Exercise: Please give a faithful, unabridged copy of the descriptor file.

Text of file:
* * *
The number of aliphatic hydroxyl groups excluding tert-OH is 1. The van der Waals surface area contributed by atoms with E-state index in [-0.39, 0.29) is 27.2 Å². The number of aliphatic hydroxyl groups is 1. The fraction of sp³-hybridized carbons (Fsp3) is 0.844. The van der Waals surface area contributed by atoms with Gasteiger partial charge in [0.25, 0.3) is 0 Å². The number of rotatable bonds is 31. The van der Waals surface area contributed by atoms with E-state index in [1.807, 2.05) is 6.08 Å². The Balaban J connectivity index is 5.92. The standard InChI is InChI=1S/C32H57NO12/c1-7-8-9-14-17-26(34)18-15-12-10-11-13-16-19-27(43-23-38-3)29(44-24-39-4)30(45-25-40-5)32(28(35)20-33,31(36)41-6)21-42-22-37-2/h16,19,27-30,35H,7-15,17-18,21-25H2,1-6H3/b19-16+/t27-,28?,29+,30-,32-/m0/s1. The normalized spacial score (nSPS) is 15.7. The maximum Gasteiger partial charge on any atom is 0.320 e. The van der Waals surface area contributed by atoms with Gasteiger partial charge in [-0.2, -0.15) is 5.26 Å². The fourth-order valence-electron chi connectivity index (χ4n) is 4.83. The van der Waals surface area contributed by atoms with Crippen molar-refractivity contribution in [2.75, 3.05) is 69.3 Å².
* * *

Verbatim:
The number of aliphatic hydroxyl groups excluding tert-OH is 1. The van der Waals surface area contributed by atoms with E-state index in [-0.39, 0.29) is 27.2 Å². The number of aliphatic hydroxyl groups is 1. The fraction of sp³-hybridized carbons (Fsp3) is 0.844. The van der Waals surface area contributed by atoms with Gasteiger partial charge in [0.25, 0.3) is 0 Å². The number of rotatable bonds is 31. The van der Waals surface area contributed by atoms with E-state index in [1.807, 2.05) is 6.08 Å². The Balaban J connectivity index is 5.92. The standard InChI is InChI=1S/C32H57NO12/c1-7-8-9-14-17-26(34)18-15-12-10-11-13-16-19-27(43-23-38-3)29(44-24-39-4)30(45-25-40-5)32(28(35)20-33,31(36)41-6)21-42-22-37-2/h16,19,27-30,35H,7-15,17-18,21-25H2,1-6H3/b19-16+/t27-,28?,29+,30-,32-/m0/s1. The normalized spacial score (nSPS) is 15.7. The maximum Gasteiger partial charge on any atom is 0.320 e. The van der Waals surface area contributed by atoms with Gasteiger partial charge in [-0.2, -0.15) is 5.26 Å². The fourth-order valence-electron chi connectivity index (χ4n) is 4.83. The van der Waals surface area contributed by atoms with Crippen molar-refractivity contribution in [2.75, 3.05) is 69.3 Å².